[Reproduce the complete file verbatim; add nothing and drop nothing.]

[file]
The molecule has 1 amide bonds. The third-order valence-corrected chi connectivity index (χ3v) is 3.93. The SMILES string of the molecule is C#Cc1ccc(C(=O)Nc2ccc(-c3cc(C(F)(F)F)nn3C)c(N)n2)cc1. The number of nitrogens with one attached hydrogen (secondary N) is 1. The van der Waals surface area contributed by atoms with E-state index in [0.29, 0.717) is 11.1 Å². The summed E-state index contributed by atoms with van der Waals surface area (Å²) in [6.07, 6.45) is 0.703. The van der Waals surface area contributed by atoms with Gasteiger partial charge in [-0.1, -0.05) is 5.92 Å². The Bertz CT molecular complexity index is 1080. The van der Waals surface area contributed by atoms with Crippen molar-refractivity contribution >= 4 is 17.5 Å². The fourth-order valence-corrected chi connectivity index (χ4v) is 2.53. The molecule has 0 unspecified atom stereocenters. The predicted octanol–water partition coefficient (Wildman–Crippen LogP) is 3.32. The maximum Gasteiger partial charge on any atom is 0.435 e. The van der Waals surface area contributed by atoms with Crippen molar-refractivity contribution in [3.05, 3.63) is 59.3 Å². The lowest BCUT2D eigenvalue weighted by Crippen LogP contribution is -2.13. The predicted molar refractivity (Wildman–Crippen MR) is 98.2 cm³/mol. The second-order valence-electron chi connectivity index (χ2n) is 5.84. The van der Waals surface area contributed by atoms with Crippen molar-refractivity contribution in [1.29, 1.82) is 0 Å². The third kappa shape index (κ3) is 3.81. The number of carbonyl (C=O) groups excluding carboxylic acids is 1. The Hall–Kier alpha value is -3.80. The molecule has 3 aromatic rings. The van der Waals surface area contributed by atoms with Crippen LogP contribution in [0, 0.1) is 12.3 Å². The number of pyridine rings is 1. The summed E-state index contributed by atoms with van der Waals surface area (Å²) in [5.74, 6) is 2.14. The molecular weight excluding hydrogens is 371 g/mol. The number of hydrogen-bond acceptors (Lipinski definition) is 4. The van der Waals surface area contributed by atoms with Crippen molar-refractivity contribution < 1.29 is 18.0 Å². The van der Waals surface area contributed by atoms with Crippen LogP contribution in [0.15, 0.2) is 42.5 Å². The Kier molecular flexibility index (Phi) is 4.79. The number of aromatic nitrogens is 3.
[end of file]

The molecule has 1 amide bonds. The third-order valence-corrected chi connectivity index (χ3v) is 3.93. The SMILES string of the molecule is C#Cc1ccc(C(=O)Nc2ccc(-c3cc(C(F)(F)F)nn3C)c(N)n2)cc1. The number of nitrogens with one attached hydrogen (secondary N) is 1. The van der Waals surface area contributed by atoms with E-state index in [0.29, 0.717) is 11.1 Å². The summed E-state index contributed by atoms with van der Waals surface area (Å²) in [6.07, 6.45) is 0.703. The van der Waals surface area contributed by atoms with Gasteiger partial charge in [-0.1, -0.05) is 5.92 Å². The Bertz CT molecular complexity index is 1080. The van der Waals surface area contributed by atoms with Crippen molar-refractivity contribution >= 4 is 17.5 Å². The fourth-order valence-corrected chi connectivity index (χ4v) is 2.53. The molecule has 0 unspecified atom stereocenters. The predicted octanol–water partition coefficient (Wildman–Crippen LogP) is 3.32. The maximum Gasteiger partial charge on any atom is 0.435 e. The van der Waals surface area contributed by atoms with Crippen molar-refractivity contribution in [3.05, 3.63) is 59.3 Å². The lowest BCUT2D eigenvalue weighted by Crippen LogP contribution is -2.13. The predicted molar refractivity (Wildman–Crippen MR) is 98.2 cm³/mol. The second-order valence-electron chi connectivity index (χ2n) is 5.84. The van der Waals surface area contributed by atoms with Crippen molar-refractivity contribution in [1.29, 1.82) is 0 Å². The third kappa shape index (κ3) is 3.81. The number of carbonyl (C=O) groups excluding carboxylic acids is 1. The Hall–Kier alpha value is -3.80. The molecule has 3 aromatic rings. The van der Waals surface area contributed by atoms with Crippen LogP contribution in [0, 0.1) is 12.3 Å². The number of pyridine rings is 1. The summed E-state index contributed by atoms with van der Waals surface area (Å²) in [5.74, 6) is 2.14. The molecular weight excluding hydrogens is 371 g/mol. The number of hydrogen-bond acceptors (Lipinski definition) is 4. The van der Waals surface area contributed by atoms with Crippen molar-refractivity contribution < 1.29 is 18.0 Å². The van der Waals surface area contributed by atoms with Crippen LogP contribution in [0.15, 0.2) is 42.5 Å². The Kier molecular flexibility index (Phi) is 4.79. The number of aromatic nitrogens is 3.